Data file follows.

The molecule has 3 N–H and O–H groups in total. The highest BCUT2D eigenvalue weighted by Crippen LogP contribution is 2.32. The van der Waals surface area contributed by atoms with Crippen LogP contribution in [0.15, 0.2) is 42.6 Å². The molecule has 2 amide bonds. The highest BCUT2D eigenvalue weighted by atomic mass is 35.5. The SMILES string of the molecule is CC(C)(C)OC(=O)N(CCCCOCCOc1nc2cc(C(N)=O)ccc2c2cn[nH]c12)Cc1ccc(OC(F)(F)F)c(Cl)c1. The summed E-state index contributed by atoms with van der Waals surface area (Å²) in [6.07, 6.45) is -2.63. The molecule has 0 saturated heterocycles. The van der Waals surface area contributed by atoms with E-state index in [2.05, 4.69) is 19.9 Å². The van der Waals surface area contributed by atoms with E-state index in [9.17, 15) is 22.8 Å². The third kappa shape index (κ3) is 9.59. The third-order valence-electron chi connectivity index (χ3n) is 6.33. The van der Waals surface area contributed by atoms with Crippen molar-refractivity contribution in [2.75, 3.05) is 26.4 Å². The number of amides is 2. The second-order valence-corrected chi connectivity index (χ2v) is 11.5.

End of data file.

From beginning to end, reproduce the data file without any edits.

The molecule has 3 N–H and O–H groups in total. The highest BCUT2D eigenvalue weighted by Crippen LogP contribution is 2.32. The van der Waals surface area contributed by atoms with Crippen LogP contribution in [0.15, 0.2) is 42.6 Å². The molecule has 2 amide bonds. The highest BCUT2D eigenvalue weighted by atomic mass is 35.5. The SMILES string of the molecule is CC(C)(C)OC(=O)N(CCCCOCCOc1nc2cc(C(N)=O)ccc2c2cn[nH]c12)Cc1ccc(OC(F)(F)F)c(Cl)c1. The summed E-state index contributed by atoms with van der Waals surface area (Å²) in [6.07, 6.45) is -2.63. The molecule has 0 saturated heterocycles. The van der Waals surface area contributed by atoms with E-state index in [2.05, 4.69) is 19.9 Å². The van der Waals surface area contributed by atoms with E-state index in [9.17, 15) is 22.8 Å². The third kappa shape index (κ3) is 9.59. The third-order valence-electron chi connectivity index (χ3n) is 6.33. The van der Waals surface area contributed by atoms with Crippen molar-refractivity contribution in [2.75, 3.05) is 26.4 Å². The number of amides is 2. The second-order valence-corrected chi connectivity index (χ2v) is 11.5.